TV & Radio
Japan Tackles School Violence
Critics say new education-reform plans don't address crucial issues affecting students.
By Christian Caryl and Akiko Kashiwagi
Jan. 15, 2007 issue - For Ayumi Yabe, now 18, the agony started back in first grade. A boy in her class singled her out for harassment. "Go die!" he'd scream at her—and a crowd of others soon joined in. As she got older, still other boys took to harrying her with taunts and threats on the way home. Sometimes the bullies would push her to the ground and make her eat berries that made her sick. Most painfully, she says, her teachers refused to help. Once, after receiving a death threat from a fifth-grade classmate, she passed the note to her teacher, who then read it in front of the class. "Our school was so detached," she remarks. Small wonder that she soon began to think about finding a way out. "I began to wish I was dead. I just didn't have the energy to live."
Luckily for Yabe, her resourceful mom managed to track down a refuge—one of Japan's rare alternative schools. Most children in the country aren't so fortunate. In recent months the media have been rife with gruesome stories about school-age suicides, most of them apparent responses to an epidemic of bullying. In the eyes of many Japanese, that scandal merely mirrors the country's lingering education crisis. Experts say standardized-test scores are falling, and so is the motivation to learn among secondary-school students. Critics also say there is less order and discipline in today's classrooms. Bullying, long a problem, is said to be worse than ever. "I think the number of bullying cases has been rising sharply, but it's getting increasingly difficult to keep track because many are not straightforward," says Midori Komori, a housewife turned antibullying activist. (Since her daughter committed suicide after being bullied, she's been visiting dozens of schools to fight the problem.) "The nature of bullying has become entirely different from years ago. Thanks to mobile phones and the Internet, kids today can send a curse in a click behind the scenes, without alerting the parents of the bullied."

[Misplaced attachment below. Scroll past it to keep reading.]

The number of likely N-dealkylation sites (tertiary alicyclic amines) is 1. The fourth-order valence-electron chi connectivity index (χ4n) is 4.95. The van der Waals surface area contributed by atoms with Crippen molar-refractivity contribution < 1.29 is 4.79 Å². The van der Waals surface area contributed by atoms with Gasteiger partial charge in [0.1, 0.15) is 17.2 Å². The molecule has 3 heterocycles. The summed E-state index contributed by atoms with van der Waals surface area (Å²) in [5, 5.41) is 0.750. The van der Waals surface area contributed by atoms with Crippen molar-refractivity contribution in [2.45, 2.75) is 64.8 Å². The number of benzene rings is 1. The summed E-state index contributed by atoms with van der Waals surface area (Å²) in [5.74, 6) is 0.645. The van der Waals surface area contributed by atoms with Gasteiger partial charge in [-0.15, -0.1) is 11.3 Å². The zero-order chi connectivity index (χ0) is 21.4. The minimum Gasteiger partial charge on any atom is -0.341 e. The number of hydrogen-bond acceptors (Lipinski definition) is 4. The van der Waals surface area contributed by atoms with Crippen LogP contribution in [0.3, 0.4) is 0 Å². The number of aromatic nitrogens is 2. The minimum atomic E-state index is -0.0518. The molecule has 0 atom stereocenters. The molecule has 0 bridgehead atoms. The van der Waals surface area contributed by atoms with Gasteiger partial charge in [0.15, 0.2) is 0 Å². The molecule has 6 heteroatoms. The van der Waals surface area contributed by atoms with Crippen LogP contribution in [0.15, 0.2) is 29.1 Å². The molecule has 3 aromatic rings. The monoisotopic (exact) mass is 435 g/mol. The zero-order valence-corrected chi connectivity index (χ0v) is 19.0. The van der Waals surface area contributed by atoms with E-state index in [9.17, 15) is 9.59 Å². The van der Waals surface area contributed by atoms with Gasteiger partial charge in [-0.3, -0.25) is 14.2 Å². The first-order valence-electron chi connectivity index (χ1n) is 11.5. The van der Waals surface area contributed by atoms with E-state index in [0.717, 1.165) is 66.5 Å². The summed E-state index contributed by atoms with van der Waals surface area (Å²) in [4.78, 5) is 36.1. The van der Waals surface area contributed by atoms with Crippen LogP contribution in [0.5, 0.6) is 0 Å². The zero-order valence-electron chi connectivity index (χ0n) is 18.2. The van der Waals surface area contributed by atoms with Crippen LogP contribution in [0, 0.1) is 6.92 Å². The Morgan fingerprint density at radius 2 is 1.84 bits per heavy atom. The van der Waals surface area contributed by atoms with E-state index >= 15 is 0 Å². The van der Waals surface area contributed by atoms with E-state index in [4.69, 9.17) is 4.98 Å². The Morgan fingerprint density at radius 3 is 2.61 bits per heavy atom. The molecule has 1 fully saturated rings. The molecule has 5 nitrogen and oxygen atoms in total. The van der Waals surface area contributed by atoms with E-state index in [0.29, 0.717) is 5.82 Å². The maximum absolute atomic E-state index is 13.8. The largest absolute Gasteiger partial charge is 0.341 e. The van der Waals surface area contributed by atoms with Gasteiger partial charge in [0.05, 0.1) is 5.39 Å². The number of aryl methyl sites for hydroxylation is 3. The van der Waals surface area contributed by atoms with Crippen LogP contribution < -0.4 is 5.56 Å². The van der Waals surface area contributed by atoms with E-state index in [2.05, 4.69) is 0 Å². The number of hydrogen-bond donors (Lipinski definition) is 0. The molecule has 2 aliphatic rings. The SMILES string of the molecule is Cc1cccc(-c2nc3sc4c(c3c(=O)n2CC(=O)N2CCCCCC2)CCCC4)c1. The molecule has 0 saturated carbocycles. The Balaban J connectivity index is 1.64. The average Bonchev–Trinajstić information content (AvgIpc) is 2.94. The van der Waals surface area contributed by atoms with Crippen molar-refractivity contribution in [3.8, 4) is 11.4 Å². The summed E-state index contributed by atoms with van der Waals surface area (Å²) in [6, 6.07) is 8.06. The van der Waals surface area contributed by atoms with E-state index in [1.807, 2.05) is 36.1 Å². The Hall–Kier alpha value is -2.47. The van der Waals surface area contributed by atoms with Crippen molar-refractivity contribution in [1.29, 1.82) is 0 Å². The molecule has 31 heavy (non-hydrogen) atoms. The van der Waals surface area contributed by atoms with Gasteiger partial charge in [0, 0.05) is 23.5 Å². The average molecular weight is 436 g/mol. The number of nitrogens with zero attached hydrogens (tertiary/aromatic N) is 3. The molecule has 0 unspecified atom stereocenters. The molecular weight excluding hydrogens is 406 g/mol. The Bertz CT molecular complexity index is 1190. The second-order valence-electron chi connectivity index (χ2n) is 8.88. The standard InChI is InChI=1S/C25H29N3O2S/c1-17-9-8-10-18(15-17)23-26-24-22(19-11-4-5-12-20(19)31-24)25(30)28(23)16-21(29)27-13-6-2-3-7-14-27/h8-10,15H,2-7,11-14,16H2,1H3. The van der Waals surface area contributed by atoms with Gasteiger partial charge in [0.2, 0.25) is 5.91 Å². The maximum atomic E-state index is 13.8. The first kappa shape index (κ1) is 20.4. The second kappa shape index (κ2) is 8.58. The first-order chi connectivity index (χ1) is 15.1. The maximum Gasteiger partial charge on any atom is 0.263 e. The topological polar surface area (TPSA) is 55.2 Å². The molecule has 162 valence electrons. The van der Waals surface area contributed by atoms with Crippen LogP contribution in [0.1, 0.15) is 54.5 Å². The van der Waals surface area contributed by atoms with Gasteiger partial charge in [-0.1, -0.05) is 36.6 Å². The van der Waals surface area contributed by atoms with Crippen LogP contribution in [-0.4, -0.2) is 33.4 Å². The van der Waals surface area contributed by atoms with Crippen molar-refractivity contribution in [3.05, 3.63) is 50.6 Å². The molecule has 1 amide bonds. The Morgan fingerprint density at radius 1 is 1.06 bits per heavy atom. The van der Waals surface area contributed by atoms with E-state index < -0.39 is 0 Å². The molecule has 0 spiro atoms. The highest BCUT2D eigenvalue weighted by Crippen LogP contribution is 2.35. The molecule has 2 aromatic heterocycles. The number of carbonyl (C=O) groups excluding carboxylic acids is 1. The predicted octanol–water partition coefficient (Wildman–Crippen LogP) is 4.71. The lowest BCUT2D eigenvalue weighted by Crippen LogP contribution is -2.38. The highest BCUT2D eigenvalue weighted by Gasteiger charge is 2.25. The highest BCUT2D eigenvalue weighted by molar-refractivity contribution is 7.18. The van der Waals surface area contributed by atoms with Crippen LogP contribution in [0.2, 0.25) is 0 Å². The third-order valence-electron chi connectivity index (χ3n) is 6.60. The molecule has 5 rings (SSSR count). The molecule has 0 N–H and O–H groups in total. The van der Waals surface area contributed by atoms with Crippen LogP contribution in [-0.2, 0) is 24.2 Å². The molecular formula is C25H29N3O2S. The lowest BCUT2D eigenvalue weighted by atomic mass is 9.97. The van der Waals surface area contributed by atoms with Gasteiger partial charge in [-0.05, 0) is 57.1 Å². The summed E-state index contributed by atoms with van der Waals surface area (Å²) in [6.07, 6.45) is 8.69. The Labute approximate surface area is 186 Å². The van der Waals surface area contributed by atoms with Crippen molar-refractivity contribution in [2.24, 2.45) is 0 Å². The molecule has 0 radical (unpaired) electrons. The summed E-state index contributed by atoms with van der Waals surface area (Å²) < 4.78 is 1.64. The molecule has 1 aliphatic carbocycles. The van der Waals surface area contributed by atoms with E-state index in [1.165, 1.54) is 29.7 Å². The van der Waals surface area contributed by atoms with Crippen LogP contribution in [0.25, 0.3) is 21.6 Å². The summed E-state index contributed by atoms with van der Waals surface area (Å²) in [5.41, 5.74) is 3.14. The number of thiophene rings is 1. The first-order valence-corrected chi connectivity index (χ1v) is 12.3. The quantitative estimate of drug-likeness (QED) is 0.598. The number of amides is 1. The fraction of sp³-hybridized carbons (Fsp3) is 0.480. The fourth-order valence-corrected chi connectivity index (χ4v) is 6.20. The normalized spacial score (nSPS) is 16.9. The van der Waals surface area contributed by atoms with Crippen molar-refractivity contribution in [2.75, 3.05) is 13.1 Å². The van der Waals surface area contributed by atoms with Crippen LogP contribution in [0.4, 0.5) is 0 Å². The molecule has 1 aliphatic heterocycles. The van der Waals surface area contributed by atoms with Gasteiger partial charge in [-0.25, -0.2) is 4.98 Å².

Small wonder, then, that the new administration of Prime Minister Shinzo Abe has rushed to enact what the government calls a "bold" new plan to reform the schools. Last month Japan's Diet, or Parliament, easily passed the educational-reform bill. The problem, critics say, is that the plan isn't bold at all. Indeed, Abe now is facing a revolt from disappointed teachers, parents and even some of his own education experts, who say that the new bill does little more than institutionalize the teaching of morality and "patriotism" in Japanese schools and fails to address the day-to-day concerns of the country's beleaguered schoolkids. Critics say Abe's education plans don't even mention the need to promote more creative thinking among students—which experts have cited for years as a weakness in the system—and do not address other key issues, such as school vouchers and the reform of local boards of education. "Educational reform continues to go astray," blared the influential liberal daily Asahi Shimbun, which criticized Abe's education reform for its failure to address core problems.
The controversy has heightened concern about Abe's lack of leadership. Three months ago, following his deft handling of the North Korean nuclear test and his diplomatic overtures to China and South Korea, his approval rating was about 70 percent. But it's since plummeted to 47 percent, according to a recent survey, partly because of the public's growing unease about Japan's education system. Experts say that improving the school system is necessary to foster future global leaders, boost the productivity of the Japanese economy and, by extension, strengthen the country's creaky welfare state, which is under severe strain from a rapidly aging population.
Reformers say that Japan's education system is too rigid, bureaucratic and obsessed with rote learning and conformity, to the detriment of students. The Ministry of Education runs the school system with an iron fist; it has strict guidelines for teacher hiring, establishes the curriculum and mandates how student problems should be handled. Bullying, say social experts, is a manifestation of the pressure kids are under to succeed. Kids in hypercompetitive classrooms seem to require little incentive to gang up on each other. One favored tactic: the silent treatment, which can translate into entire classrooms resolutely refusing to dignify the target with greetings or routine chitchat.